3: Buckingham Palace has served as the official London residence of Britain's sovereigns since 1837. It evolved from a town house that was owned from the beginning of the eighteenth century by the Dukes of Buckingham. Today it is The Queen's official residence, with 775 rooms. Although in use for the many official events and receptions held by The Queen, areas of Buckingham Palace are opened to visitors on a regular basis. The State Rooms of the Palace are open to visitors during the Annual Summer Opening in August and September. They are lavishly furnished with some of the greatest treasures from the Royal Collection - paintings by Rembrandt, Rubens, Vermeer, Poussin, Canaletto and Claude; sculpture by Canova and Chantrey; exquisite examples of Svres porcelain; and some of the finest English and French furniture in the world.

4: At 9'-0" diameter, 7'-6" high, and weighing in at 13 tons 10 cwts 3 qtrs 15lbs (13,760 Kg), the hour bell of the Great Clock of Westminster - known worldwide as 'Big Ben' - is the most famous bell ever cast at Whitechapel. This picture, painted by William T. Kimber, the head moulder responsible for casting the bell, shows George Mears with his wife and daughter inspecting the casting prior to despatch. Big Ben was cast on Saturday 10th April 1858, but its story begins more than two decades earlier.... | On 16th October 1834, fire succeeded where Guy Fawkes and his fellow plotters had failed on 5th November 1605, and destroyed the Palace of Westminster, long the seat of the British government. Those few bits of the Old Palace that survived the fire - most notably Westminster Hall, which was built between 1097 and 1099 by William Rufus - were incorporated into the new buildings we know today, along with many new features. | In 1844, Parliament decided that the new buildings for the Houses of Parliament, by then under construction, should incorporate a tower and clock. The commission for this work was awarded to the architect Charles Barry, who initially invited just one clockmaker to produce a design and quotation. The rest of the trade objected to this, demanding the job be put out to competitive tender. The Astronomer Royal, George Airy was appointed to draft a specification for the clock. One of his requirements was that: "the first stroke of the hour bell should register the time, correct to within one second per day, and furthermore that it should telegraph its performance twice a day to Greenwich Observatory, where a record would be kept."

5: United Kingdom or the UK) [1] is a constitutional monarchy in northern Europe. The Union comprises four constituent nations: England, Scotland, Wales, and Northern Ireland. It occupies all of the island of Great Britain, the north-eastern portion of the island of Ireland and most of the remaining British Isles. It counts Ireland, France, Belgium and Netherlands as its nearest neighbours. The Isle of Man and the various Channel Islands are "crown dependencies", linked to the UK by various ties and mutual obligations but not part of it (or of the EU). Gibraltar is a British territory within the EU with its own autonomous government. The UK today is a diverse patchwork of native and immigrant cultures, possessing a fascinating history and dynamic modern culture, both of which remain hugely influential in the wider world. Although Britannia no longer rules the waves, the UK is still a popular destination for many travellers. The capital city of the United Kingdom (and the largest city) is London.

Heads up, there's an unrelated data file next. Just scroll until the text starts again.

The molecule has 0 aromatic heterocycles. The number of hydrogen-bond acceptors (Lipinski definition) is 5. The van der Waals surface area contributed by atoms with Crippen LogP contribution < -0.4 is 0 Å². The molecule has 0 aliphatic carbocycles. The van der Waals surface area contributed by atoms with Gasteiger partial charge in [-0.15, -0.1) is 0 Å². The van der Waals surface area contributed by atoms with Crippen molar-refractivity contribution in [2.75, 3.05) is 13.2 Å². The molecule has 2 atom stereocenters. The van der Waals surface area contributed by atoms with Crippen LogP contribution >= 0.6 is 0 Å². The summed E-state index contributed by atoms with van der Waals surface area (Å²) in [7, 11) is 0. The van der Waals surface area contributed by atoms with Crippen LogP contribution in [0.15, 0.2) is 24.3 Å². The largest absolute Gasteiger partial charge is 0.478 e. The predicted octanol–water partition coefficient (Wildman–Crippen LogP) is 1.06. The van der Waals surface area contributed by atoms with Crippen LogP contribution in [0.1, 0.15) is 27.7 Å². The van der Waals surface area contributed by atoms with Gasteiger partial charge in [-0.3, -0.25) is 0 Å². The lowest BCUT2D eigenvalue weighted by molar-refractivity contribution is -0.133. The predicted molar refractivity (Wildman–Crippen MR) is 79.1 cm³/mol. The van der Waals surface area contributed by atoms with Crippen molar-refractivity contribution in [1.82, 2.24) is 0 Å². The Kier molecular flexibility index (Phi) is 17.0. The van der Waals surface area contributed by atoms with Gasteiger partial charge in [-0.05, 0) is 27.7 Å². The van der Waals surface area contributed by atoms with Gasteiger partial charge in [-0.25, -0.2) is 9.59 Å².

6: Known as both the London Eye or the Millennium Wheel, this huge 450-foot ferris wheel on the South Bank gives a fabulous bird's eye view of London, if your stomach is strong enough. Its inception in the beginning of 2000 honoured the Millenium; and the spectacular views stretch for 25 miles on a clear day to include views of Windsor and Tunbridge Wells. Up to 25 people can fit in each of the wheel's "capsules." The wheel turns surprisingly slowly-it takes thirty minutes to go round, so there's plenty of time to spot landmarks and take photos.

7: Double Decker Buses Since you just ride London's doubledecker buses to get around, you'll use regular London bus tickets for doubledecker bus tickets. Credit card-sized plastic passes called Oyster cards give you lots of London tube and bus rides at half the cost of paper bus tickets, and you can buy Oyster passes in London convenience stores or at London tube stations. Get a week's Oyster pass if you're staying three or more days; it's worth it. Oyster cards are a minimum of 16.30 GBP (that's $18.65 as I write in spring 2006) and you can recharge 16.30 GBP at a time. You'll get a deposit and any leftover cash back when you return the Osyter pass at tube stations. You can buy paper bus tickets by the day or by the ride in tube stations. These aren't a snap to find (another good reason to get an Oyster card). A one-day ticket is about $4. Londoners think bus tickets are spendy because the government wants you to use Oyster cards. Perhaps; Oyster cards *are* handy, though. When you get on a double decker bus, swipe your Oyster card over a card reader near the driver (he sits on the right) or feed your ticket into the reader's maw (you'll get it back -- keep it; you can be fined for riding without a ticket). This is so easy, and London bus drivers so patient, that you'll figure it out the first time you board a double decker bus.

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Hanna Tonini
  • By: Hanna T.
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  • Title: United Kingdom